You have no anonymity

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To clarify, I’m not saying that the strike against Syria is the wrong move. Far from it…

Trump can tweet what he wants because he either contradicts the messages later on or complete denies he ever posted them. Trump is different. He simply does not care, but for the rest of us social networks work in a very different way.

Consider your children or anyone looking to get a new job today and you start to realise that history suddenly becomes fact and that everything counts.

Years back, you could apply for a job, say the right things in an interview (I enjoy a challenge, I love working in a team blah blah b*llocks) and you would get the job with no further checks.

Things are different now and everything you post on Twitter or Facebook is likely available to a potential new employer to read and to surmise what your personality is really like. The problem here is that our social networking histories do not reflect our personalities in any way.

We all lose our rags from time to time and post things we shouldn’t, we all have opinions and these services are designed to let people speak in situations where they may normally stay quiet. It’s a bit like people who are tough and angry via email, but the moment they are face to face in a meeting, they are meek and mild. There are so many of these people.

It worries me that so much of what we say is there to be checked and double-checked, but of course no-one forces us to use social media so there is a very easy answer. Or is there?

“John, I have this applicant who seems a perfect fit for the job, but they don’t use social media. That’s a bit weird?”

You probably can’t win and I was worried for my kids until I realised that they only post photos on Instagram and use Snapchat. Twitter and Facebook are too old for them and they see them as services for their parents.

Maybe this problem will swing right past them because they use services that are so temporary and hard to read, and maybe only adults of today are worrying about this kind of thing.

4 thoughts on “You have no anonymity

  1. Some interesting points within this:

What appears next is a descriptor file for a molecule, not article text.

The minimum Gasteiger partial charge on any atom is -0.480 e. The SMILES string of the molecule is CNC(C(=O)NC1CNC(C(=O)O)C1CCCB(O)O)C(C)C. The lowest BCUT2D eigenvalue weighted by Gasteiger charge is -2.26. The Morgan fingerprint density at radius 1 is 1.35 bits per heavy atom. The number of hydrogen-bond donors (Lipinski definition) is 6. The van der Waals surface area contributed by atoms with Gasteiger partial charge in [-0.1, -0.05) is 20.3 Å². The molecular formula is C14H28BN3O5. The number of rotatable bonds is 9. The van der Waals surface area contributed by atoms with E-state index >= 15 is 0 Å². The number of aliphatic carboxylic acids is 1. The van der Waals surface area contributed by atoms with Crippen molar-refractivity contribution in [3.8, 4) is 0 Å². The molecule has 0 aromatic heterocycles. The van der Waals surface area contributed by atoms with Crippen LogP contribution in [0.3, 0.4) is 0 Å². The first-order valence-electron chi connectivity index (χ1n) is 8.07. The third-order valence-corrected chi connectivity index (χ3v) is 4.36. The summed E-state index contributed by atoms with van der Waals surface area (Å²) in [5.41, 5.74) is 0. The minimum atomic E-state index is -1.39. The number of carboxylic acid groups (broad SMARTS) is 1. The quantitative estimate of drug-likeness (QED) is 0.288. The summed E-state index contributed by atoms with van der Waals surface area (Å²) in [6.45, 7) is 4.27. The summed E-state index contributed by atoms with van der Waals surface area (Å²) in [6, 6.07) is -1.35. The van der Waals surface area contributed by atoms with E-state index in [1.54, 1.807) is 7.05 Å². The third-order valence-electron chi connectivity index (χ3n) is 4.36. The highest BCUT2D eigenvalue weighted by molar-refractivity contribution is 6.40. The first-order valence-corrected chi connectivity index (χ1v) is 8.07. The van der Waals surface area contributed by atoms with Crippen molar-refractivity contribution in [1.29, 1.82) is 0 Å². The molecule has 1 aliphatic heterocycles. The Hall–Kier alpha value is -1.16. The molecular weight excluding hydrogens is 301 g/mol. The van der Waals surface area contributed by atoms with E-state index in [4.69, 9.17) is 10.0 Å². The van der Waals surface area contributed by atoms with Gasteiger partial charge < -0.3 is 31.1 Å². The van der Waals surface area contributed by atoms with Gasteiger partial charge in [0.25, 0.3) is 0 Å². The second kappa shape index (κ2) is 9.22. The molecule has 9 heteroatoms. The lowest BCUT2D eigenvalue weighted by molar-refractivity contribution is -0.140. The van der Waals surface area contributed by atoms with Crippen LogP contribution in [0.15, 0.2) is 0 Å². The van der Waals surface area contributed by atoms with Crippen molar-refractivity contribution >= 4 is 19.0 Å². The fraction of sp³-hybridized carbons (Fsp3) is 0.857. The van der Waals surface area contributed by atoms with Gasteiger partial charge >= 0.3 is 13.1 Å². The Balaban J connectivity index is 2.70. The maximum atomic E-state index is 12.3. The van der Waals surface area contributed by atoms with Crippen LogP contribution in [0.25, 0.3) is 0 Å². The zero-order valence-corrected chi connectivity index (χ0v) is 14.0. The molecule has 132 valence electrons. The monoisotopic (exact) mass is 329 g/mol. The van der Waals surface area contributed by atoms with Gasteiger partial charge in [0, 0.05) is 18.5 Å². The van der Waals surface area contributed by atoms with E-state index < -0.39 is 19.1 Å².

a.) think before you post;
    b.) consider deleting your posts after a while;
    c.) once it’s on the Internet, it is very hard to remove it;
    d.) but there is something resembling a “right to be forgotten”, which could be exercised if needed;
    e.) it’s not just about what you post — what others post about you can also be visible;
    f.) so think about what you post about others, not just what opinions or view you tweet;
    g.) will your children thank you for everything you have tweeted or posted about them;
    h.) not just from the perspective of future employment, but those looking to bully or harass too;
    i.) one person’s joke is another’s grave insult. There’s no “right not to be offended”, but how might your tweet be portrayed or interpreted, even if it misunderstands your intention in posting it;
    j.) with just 140 characters, posts can be terse, aggressive, or simply lack context. There’s a greater risk of being misunderstood or misinterpreted;
    k.) responding is not compulsory: you can just ignore someone. The same rule applies to chuggers. Don’t be fooled into thinking that you have to engage;
    l.) no matter how “clever” the platform, or what privacy or security practices it promises, or if it makes text disappear soon after being read, nothing stops someone taking a photo of the screen;
    m.) check spelling. Nothing ruins the polite “I’d like to discuss this with you further” than writing “I’d like to discuss this with your Fuhrer”. Which isn’t likely to happen, admittedly.

  2. I’m a volunteer presenter for Junior Achievement. One of the programs is titled Economics for Success aimed at grade 8 students. One of the activities talks about social media and how anything they post is available for the world to see. Most don’t appreciate this fact.

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